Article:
Point to note, I don’t think I was too shabby in my job, but there was always this little voice nagging me in some dusty corner of my brain, going, “Why are you selling people stuff they don’t need? Do they really need a whole set of 48 different coloured pens that glow in the dark? Really? Seriously?”

And so I focused on selling books. Books are always good. Books make you smart. Books help you grow. Books introduce new worlds, broaden perspectives. My job wasn’t just selling books. It was encouraging people to read. More nobly put, it was promoting a greater level of literacy in our nation. (Pfft.)

But that day, in that meeting, as the voices around me droned on and on about “profits” and “losses”, something snapped. “I don’t care!!” that voice inside my head screamed. “I don’t want to have anything to do with your stupid bottom line. I just want to get lost amongst these aisles and daydream about characters and their lives. You’re taking away the magic of reading,” that voice whimpered.

But still, all we can do (as slaves to the chain bookstore), is try and ignore that people up there (aka management) are trying to make money from all this. All we can do is focus on what we love about it, and keep at it. It’s what made HARRIS one of the best places I loved to go to – because the staff there really cared. They loved books, they loved reading, and it showed, oh, it showed.

And then reality got in the way. And the bookstore, as many others have, shut. Watching them close one store after another was not only heartbreaking, it was my wakeup call. I refused to do anything that had to do with a corporation trying to squeeze money out of people. No more bottom lines, I declared to myself. I WILL NOT SLOG FOR PROFIT.

And so I chose education. Because, really, how can you ever go wrong with education? At the end of the day, people are learning professional skills and personal lessons, and they will go on to become more improved versions of themselves.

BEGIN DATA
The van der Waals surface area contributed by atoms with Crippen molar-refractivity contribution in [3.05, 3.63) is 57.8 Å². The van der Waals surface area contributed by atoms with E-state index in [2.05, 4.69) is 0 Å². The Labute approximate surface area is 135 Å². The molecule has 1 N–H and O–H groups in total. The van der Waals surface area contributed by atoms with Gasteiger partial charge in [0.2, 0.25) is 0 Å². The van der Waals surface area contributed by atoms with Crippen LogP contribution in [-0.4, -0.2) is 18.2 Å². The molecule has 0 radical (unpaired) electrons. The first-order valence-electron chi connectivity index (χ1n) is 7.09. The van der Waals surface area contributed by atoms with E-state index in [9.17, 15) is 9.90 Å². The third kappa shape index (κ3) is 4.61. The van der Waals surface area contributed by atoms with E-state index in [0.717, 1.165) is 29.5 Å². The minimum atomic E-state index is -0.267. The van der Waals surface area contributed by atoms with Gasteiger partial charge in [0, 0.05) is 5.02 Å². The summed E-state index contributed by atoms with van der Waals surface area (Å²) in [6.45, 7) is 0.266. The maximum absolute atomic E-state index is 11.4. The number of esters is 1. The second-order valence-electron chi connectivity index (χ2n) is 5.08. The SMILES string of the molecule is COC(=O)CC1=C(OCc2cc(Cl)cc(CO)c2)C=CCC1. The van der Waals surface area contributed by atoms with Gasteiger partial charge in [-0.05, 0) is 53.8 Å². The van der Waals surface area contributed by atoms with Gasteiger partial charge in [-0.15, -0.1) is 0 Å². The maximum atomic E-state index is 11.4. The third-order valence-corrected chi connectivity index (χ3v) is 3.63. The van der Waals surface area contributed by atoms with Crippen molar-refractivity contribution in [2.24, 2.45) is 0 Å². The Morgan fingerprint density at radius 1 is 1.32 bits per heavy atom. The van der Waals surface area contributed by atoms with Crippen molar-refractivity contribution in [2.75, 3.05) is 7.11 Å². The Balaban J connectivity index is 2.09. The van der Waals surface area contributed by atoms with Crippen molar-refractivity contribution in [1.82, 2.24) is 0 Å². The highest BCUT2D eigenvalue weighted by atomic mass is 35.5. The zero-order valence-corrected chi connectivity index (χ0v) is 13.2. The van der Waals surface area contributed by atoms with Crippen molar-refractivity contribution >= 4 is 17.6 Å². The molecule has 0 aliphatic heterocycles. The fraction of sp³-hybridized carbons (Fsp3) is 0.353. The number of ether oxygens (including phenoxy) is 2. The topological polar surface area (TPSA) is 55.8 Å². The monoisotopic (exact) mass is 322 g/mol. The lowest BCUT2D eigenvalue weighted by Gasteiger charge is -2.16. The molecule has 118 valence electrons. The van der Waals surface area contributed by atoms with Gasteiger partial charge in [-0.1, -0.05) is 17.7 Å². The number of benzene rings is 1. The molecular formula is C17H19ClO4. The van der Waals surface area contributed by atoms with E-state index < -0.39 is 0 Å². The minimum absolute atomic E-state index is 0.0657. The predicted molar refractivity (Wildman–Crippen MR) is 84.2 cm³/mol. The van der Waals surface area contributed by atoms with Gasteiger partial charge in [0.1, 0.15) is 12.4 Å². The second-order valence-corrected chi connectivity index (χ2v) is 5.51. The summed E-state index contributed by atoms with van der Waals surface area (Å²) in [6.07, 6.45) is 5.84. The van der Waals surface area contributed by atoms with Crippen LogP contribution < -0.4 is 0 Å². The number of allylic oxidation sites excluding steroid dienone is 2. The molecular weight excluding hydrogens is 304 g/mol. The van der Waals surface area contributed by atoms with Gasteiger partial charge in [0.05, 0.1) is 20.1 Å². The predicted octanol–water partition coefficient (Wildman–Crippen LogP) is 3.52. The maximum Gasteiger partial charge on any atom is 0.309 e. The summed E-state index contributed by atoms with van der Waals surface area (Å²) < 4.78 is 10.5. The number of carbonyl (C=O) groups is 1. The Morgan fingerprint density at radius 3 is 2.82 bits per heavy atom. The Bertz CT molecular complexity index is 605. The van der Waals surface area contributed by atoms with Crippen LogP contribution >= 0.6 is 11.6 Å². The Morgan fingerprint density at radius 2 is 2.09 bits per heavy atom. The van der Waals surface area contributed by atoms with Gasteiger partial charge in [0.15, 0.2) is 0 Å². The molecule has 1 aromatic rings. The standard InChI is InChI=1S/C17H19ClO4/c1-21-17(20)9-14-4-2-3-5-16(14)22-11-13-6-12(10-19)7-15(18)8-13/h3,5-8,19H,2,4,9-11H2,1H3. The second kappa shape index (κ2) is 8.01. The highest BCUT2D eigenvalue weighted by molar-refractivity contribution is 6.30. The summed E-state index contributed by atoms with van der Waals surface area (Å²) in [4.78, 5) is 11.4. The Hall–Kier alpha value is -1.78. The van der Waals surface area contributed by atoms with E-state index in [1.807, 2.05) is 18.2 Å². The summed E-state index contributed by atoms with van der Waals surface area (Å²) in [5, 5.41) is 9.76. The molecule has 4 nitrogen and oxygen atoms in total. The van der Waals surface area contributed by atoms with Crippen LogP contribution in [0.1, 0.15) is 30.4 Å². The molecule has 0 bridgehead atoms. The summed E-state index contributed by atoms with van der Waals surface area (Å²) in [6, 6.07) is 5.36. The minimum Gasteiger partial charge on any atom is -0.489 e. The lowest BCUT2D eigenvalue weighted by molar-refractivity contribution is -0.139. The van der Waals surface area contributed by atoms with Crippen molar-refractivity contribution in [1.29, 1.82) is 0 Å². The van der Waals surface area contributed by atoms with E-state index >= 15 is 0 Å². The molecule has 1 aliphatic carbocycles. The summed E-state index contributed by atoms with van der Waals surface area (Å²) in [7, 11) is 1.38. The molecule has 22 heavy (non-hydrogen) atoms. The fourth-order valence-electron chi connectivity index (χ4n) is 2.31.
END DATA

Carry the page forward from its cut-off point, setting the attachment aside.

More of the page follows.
So yes, it may be entirely idealistic on my part to want to work in jobs that I personally believe in. Yes, I do realize that practically speaking, I may very well find myself indeed jobless and on the streets at some point because I can’t find a suitable position that is in line with my values and thinking.

And yes, there are days I think about how, if I actually did a job selling people stuff they don’t really need, I could be a big shot manager by now, and perhaps earning much more than I am now. With that money, travelling would be so much easier, I could go back to school, and it could fund so many more charity projects I want to work on. Just think about that!

But I can’t. In my case, the end simply does not justify the means. Because a job is never just a job to me. It fills my waking moments, it’s what I wear on my sleeve, right next to my emotions. It’s my badge of honour. It’s my name tag. It’s my identity. I am what I do. And so, I have to do what I am.



[P.S. This is truly my personal perspective about my own job choices. This article does not judge anyone’s choices but mine. P.P.S. I love accountants.]


My #nomakeup Story

There’s been a whole trend of #nomakeup campaigns going on, people stripping off their external layers to reveal who they really are underneath. I really respect these people for being able to do that, for being able to present themselves, stripped bare and vulnerable to the world, opening themselves up to ridicule and hate. (It’s a bit like being a blogger, isn’t it! We write our hearts and souls out, just so people can try to tear us down with their hateful comments lol)